Texas A&M University System receives award for counterintelligence work

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TEXAS A&M UNIVERSITY (KBTX) On Wednesday, U.S. Senator John Cornyn and Daniel E. Payne, Director of the Defense Security service, honored Texas A&M as the recipient of the 2017 Defense Security Service Award for Excellence in Counterintelligence.

"This award represents the extraordinary achievement in keeping America's secrets and protecting the research that is being done on behalf of the defense department and the intelligence community from our adversaries," said Senator Cornyn.

In 2010, the Defense Security Service began giving out an annual award to recognize contractors, including universities, that best demonstrate the ability to stop foreign theft of United States defense and national security technology.

Texas A&M is one of two facilities out of 13,000 entities to receive the award, and is the only academic organization in history to be honored.

“Texas A&M System’s work in the intelligence field is public service at its finest,” said Sen. Cornyn, a member of the Senate Intelligence Committee. “By helping the government detect, deter and disrupt the theft of sensitive information by foreign entities, the Texas A&M System’s investments in cybersecurity programs and secure computing help make sure America’s national security stays on the cutting edge.”

Since 2010, the winners of the award, including Texas A&M, have been recognized for an ongoing counterintelligence program that has been successful in protection vital national security information.

“The technology being stolen from us is being used to threaten our national security, our economic interests and our military,” Director Payne said. The Texas A&M System takes the protection of these technologies seriously.”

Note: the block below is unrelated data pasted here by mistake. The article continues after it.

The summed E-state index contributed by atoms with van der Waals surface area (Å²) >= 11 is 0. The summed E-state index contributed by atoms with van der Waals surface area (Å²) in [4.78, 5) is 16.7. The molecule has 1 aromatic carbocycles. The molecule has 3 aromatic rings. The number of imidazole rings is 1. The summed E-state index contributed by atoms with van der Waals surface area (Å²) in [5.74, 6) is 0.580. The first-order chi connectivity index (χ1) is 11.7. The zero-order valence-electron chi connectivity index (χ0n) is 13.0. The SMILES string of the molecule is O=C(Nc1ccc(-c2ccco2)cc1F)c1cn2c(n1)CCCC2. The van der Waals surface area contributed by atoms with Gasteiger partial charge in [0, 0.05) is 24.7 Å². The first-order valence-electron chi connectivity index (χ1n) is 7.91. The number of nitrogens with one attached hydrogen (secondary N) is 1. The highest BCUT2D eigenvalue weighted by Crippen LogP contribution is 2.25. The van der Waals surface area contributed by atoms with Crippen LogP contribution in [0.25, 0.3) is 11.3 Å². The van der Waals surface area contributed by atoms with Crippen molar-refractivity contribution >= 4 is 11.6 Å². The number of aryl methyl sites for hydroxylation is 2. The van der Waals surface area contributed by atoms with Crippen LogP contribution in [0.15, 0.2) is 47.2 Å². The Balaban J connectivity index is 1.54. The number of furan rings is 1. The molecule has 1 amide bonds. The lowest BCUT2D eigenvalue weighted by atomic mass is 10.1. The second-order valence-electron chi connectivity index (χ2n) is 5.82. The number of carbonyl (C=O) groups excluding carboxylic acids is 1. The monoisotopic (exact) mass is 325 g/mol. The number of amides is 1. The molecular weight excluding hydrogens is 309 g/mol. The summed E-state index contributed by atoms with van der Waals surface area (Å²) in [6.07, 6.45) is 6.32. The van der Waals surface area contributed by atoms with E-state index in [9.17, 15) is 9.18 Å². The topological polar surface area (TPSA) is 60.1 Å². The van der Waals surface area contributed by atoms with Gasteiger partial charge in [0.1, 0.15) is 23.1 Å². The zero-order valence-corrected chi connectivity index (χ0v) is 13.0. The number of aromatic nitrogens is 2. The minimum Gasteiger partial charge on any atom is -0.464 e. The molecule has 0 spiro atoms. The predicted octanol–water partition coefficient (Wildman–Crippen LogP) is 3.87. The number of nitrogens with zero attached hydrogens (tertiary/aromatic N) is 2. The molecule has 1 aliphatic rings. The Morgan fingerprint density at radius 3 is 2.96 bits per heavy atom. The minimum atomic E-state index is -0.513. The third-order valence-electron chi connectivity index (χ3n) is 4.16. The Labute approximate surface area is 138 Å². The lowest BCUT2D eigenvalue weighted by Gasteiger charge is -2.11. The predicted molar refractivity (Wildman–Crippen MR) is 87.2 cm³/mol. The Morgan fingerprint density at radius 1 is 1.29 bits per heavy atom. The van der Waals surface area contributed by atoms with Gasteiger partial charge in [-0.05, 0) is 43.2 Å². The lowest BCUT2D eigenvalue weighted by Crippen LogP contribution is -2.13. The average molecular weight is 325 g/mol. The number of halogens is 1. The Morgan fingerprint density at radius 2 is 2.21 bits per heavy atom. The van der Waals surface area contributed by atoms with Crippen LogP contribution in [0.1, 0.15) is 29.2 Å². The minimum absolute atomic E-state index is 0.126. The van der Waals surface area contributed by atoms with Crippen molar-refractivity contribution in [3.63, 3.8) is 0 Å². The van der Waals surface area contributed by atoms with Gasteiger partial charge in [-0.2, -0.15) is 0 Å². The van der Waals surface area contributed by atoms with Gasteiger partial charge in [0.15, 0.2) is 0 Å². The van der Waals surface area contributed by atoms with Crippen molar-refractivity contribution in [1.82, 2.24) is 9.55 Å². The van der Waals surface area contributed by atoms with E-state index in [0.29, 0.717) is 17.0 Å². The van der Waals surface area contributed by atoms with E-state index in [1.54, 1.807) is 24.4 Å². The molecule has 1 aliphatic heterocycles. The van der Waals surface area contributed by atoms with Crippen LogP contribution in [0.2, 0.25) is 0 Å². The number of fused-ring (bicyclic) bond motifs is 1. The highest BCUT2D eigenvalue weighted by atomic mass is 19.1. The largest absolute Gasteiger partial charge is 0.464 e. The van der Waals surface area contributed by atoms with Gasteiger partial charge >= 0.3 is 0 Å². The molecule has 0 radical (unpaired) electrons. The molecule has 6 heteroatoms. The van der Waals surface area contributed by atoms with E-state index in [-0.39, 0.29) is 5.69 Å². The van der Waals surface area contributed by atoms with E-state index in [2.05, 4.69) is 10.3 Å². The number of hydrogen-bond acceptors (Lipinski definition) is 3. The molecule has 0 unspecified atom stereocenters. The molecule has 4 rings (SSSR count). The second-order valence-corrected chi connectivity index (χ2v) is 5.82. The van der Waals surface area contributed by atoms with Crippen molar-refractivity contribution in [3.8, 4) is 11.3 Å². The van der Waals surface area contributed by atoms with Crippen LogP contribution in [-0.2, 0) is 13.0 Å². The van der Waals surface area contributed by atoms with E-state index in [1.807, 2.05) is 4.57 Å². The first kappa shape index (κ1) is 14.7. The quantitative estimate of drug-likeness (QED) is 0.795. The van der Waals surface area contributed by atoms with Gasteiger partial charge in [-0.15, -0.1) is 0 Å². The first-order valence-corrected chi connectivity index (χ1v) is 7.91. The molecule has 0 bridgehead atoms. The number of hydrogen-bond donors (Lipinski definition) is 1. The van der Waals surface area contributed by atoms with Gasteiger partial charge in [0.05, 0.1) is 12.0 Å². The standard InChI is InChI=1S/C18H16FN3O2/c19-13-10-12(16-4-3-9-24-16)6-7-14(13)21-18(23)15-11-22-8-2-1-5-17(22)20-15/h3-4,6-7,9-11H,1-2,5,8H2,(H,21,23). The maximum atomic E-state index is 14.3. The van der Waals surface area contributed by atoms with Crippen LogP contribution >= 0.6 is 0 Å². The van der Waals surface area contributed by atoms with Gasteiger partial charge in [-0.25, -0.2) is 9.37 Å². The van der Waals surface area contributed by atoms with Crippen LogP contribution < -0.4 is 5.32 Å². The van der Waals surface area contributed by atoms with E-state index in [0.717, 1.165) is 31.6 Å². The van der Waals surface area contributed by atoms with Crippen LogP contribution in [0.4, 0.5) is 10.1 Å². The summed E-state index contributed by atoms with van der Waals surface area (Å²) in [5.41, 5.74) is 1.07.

DSS counterintelligence agents work with corporations and universities like Texas A&M to prevent attempts by foreign intelligence groups from stealing or compromising sensitive data, information and assets. According to the agency's data, reports of suspicious activity have increased by 18 percent in 2016, and threats are expected to continue to rise.

Chancellor John Sharp said it's an honor that the Texas A&M University System is receiving such a prestigious award, and that they take their responsibilities seriously when it comes to counterintelligence and protecting their research and information.

“We at The Texas A&M University System take our responsibilities seriously, especially when it comes to counterintelligence,” Chancellor Sharp said. “For government agencies or corporations looking to protect their research and information, this national award is just another reason to do business with the Texas A&M System.”

"What this does is holds Texas A&M System's as the example for other people and other institutions to emulate," said Senator John Cornyn.

Dr. Kevin R. Gamache, who leads the Texas A&M System's counterintelligence operations, said academics are one of the fastest growing ways that foreign spies gain access to our research and technology.

Dr. Gamache and his team conduct approximately $330 million in sensitive research for a variety of U.S. government sponsors.